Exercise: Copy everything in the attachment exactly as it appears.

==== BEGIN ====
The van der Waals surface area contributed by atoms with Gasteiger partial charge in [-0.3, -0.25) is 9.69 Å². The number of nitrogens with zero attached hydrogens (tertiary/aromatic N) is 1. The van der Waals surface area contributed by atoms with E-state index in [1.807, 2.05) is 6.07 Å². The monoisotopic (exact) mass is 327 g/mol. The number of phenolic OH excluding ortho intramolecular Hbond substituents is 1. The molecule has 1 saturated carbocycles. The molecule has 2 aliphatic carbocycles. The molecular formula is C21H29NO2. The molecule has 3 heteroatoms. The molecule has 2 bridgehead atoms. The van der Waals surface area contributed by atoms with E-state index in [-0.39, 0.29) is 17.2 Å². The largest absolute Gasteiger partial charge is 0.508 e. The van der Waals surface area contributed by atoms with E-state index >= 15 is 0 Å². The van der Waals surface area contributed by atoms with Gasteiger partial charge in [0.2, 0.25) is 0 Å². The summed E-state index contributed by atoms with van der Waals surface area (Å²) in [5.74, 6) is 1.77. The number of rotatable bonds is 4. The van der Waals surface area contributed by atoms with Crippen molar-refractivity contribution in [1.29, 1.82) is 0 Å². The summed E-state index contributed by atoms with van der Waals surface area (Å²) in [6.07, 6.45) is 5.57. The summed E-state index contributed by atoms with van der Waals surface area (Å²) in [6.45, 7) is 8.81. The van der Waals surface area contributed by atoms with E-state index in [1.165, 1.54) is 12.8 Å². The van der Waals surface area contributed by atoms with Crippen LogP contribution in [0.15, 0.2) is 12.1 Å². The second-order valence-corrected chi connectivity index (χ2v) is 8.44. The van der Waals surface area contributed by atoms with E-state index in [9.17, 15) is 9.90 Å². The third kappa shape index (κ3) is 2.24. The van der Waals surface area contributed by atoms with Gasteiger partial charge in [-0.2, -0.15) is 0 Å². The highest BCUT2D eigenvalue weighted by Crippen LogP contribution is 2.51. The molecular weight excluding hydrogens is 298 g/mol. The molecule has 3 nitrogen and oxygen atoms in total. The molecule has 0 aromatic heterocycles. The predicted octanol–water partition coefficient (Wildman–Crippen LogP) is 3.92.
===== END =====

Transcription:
The van der Waals surface area contributed by atoms with Gasteiger partial charge in [-0.3, -0.25) is 9.69 Å². The number of nitrogens with zero attached hydrogens (tertiary/aromatic N) is 1. The van der Waals surface area contributed by atoms with E-state index in [1.807, 2.05) is 6.07 Å². The monoisotopic (exact) mass is 327 g/mol. The number of phenolic OH excluding ortho intramolecular Hbond substituents is 1. The molecule has 1 saturated carbocycles. The molecule has 2 aliphatic carbocycles. The molecular formula is C21H29NO2. The molecule has 3 heteroatoms. The molecule has 2 bridgehead atoms. The van der Waals surface area contributed by atoms with E-state index in [-0.39, 0.29) is 17.2 Å². The largest absolute Gasteiger partial charge is 0.508 e. The van der Waals surface area contributed by atoms with E-state index >= 15 is 0 Å². The van der Waals surface area contributed by atoms with Gasteiger partial charge in [0.2, 0.25) is 0 Å². The summed E-state index contributed by atoms with van der Waals surface area (Å²) in [5.74, 6) is 1.77. The number of rotatable bonds is 4. The van der Waals surface area contributed by atoms with Crippen molar-refractivity contribution in [1.29, 1.82) is 0 Å². The summed E-state index contributed by atoms with van der Waals surface area (Å²) in [6.07, 6.45) is 5.57. The summed E-state index contributed by atoms with van der Waals surface area (Å²) in [6.45, 7) is 8.81. The van der Waals surface area contributed by atoms with E-state index in [1.165, 1.54) is 12.8 Å². The van der Waals surface area contributed by atoms with Crippen LogP contribution in [0.15, 0.2) is 12.1 Å². The second-order valence-corrected chi connectivity index (χ2v) is 8.44. The van der Waals surface area contributed by atoms with E-state index in [9.17, 15) is 9.90 Å². The third kappa shape index (κ3) is 2.24. The van der Waals surface area contributed by atoms with Gasteiger partial charge in [-0.2, -0.15) is 0 Å². The highest BCUT2D eigenvalue weighted by Crippen LogP contribution is 2.51. The molecular weight excluding hydrogens is 298 g/mol. The molecule has 3 nitrogen and oxygen atoms in total. The molecule has 0 aromatic heterocycles. The predicted octanol–water partition coefficient (Wildman–Crippen LogP) is 3.92.